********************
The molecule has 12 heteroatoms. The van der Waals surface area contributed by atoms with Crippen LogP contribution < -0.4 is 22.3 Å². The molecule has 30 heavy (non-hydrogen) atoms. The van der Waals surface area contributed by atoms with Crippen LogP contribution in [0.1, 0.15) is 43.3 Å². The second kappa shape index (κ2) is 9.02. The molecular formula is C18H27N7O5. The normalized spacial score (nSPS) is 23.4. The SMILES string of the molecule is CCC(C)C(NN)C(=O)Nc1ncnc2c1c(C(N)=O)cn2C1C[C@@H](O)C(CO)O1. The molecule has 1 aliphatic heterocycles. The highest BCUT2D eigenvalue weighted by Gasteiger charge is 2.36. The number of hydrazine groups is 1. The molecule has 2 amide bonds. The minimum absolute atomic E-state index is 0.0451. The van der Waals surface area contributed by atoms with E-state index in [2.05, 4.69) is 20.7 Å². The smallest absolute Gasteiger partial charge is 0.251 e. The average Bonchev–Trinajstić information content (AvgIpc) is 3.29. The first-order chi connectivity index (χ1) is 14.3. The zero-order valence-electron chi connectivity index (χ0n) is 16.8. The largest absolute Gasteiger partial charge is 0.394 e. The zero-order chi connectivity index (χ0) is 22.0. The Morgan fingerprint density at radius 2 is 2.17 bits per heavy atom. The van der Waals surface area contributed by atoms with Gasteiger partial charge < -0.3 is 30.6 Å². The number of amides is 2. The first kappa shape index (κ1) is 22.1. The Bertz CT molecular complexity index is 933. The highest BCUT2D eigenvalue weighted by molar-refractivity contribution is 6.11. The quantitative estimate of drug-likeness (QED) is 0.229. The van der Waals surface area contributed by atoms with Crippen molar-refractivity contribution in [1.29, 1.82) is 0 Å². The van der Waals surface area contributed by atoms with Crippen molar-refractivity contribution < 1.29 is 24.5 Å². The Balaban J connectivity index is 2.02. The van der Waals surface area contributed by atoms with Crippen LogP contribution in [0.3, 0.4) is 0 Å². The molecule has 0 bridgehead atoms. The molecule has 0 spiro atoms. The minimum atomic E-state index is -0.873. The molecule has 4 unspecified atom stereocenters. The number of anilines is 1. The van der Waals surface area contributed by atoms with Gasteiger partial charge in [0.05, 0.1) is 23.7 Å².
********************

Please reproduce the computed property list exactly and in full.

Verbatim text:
The molecule has 12 heteroatoms. The van der Waals surface area contributed by atoms with Crippen LogP contribution < -0.4 is 22.3 Å². The molecule has 30 heavy (non-hydrogen) atoms. The van der Waals surface area contributed by atoms with Crippen LogP contribution in [0.1, 0.15) is 43.3 Å². The second kappa shape index (κ2) is 9.02. The molecular formula is C18H27N7O5. The normalized spacial score (nSPS) is 23.4. The SMILES string of the molecule is CCC(C)C(NN)C(=O)Nc1ncnc2c1c(C(N)=O)cn2C1C[C@@H](O)C(CO)O1. The molecule has 1 aliphatic heterocycles. The highest BCUT2D eigenvalue weighted by Gasteiger charge is 2.36. The number of hydrazine groups is 1. The molecule has 2 amide bonds. The minimum absolute atomic E-state index is 0.0451. The van der Waals surface area contributed by atoms with E-state index in [2.05, 4.69) is 20.7 Å². The smallest absolute Gasteiger partial charge is 0.251 e. The average Bonchev–Trinajstić information content (AvgIpc) is 3.29. The first-order chi connectivity index (χ1) is 14.3. The zero-order valence-electron chi connectivity index (χ0n) is 16.8. The largest absolute Gasteiger partial charge is 0.394 e. The zero-order chi connectivity index (χ0) is 22.0. The Morgan fingerprint density at radius 2 is 2.17 bits per heavy atom. The van der Waals surface area contributed by atoms with Gasteiger partial charge < -0.3 is 30.6 Å². The number of amides is 2. The first kappa shape index (κ1) is 22.1. The Bertz CT molecular complexity index is 933. The highest BCUT2D eigenvalue weighted by molar-refractivity contribution is 6.11. The quantitative estimate of drug-likeness (QED) is 0.229. The van der Waals surface area contributed by atoms with Crippen molar-refractivity contribution in [1.29, 1.82) is 0 Å². The van der Waals surface area contributed by atoms with Crippen molar-refractivity contribution < 1.29 is 24.5 Å². The Balaban J connectivity index is 2.02. The van der Waals surface area contributed by atoms with Crippen LogP contribution in [0.3, 0.4) is 0 Å². The molecule has 0 bridgehead atoms. The molecule has 0 spiro atoms. The minimum atomic E-state index is -0.873. The molecule has 4 unspecified atom stereocenters. The number of anilines is 1. The van der Waals surface area contributed by atoms with Gasteiger partial charge in [0.05, 0.1) is 23.7 Å².